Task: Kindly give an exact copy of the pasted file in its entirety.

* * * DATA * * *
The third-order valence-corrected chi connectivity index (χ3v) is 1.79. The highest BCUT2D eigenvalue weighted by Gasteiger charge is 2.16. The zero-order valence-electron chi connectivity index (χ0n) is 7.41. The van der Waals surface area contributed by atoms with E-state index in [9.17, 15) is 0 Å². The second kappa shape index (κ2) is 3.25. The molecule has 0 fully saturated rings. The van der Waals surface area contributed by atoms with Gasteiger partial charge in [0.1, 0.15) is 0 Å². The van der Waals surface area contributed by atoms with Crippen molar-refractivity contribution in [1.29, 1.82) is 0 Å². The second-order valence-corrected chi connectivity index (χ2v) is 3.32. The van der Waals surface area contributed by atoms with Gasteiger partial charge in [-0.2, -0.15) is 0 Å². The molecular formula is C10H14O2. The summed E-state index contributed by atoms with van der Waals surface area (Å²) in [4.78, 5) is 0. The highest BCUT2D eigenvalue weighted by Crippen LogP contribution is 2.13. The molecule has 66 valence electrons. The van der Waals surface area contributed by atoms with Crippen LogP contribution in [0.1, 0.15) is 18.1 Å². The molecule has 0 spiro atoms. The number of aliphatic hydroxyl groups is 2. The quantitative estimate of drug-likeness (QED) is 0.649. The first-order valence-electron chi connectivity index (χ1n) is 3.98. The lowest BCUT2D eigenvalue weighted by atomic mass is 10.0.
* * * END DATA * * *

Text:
The third-order valence-corrected chi connectivity index (χ3v) is 1.79. The highest BCUT2D eigenvalue weighted by Gasteiger charge is 2.16. The zero-order valence-electron chi connectivity index (χ0n) is 7.41. The van der Waals surface area contributed by atoms with E-state index in [9.17, 15) is 0 Å². The second kappa shape index (κ2) is 3.25. The molecule has 0 fully saturated rings. The van der Waals surface area contributed by atoms with Gasteiger partial charge in [0.1, 0.15) is 0 Å². The van der Waals surface area contributed by atoms with Crippen molar-refractivity contribution in [1.29, 1.82) is 0 Å². The second-order valence-corrected chi connectivity index (χ2v) is 3.32. The van der Waals surface area contributed by atoms with Gasteiger partial charge in [-0.2, -0.15) is 0 Å². The molecular formula is C10H14O2. The summed E-state index contributed by atoms with van der Waals surface area (Å²) in [4.78, 5) is 0. The highest BCUT2D eigenvalue weighted by Crippen LogP contribution is 2.13. The molecule has 66 valence electrons. The van der Waals surface area contributed by atoms with Crippen LogP contribution in [0.1, 0.15) is 18.1 Å². The molecule has 0 spiro atoms. The number of aliphatic hydroxyl groups is 2. The quantitative estimate of drug-likeness (QED) is 0.649. The first-order valence-electron chi connectivity index (χ1n) is 3.98. The lowest BCUT2D eigenvalue weighted by atomic mass is 10.0.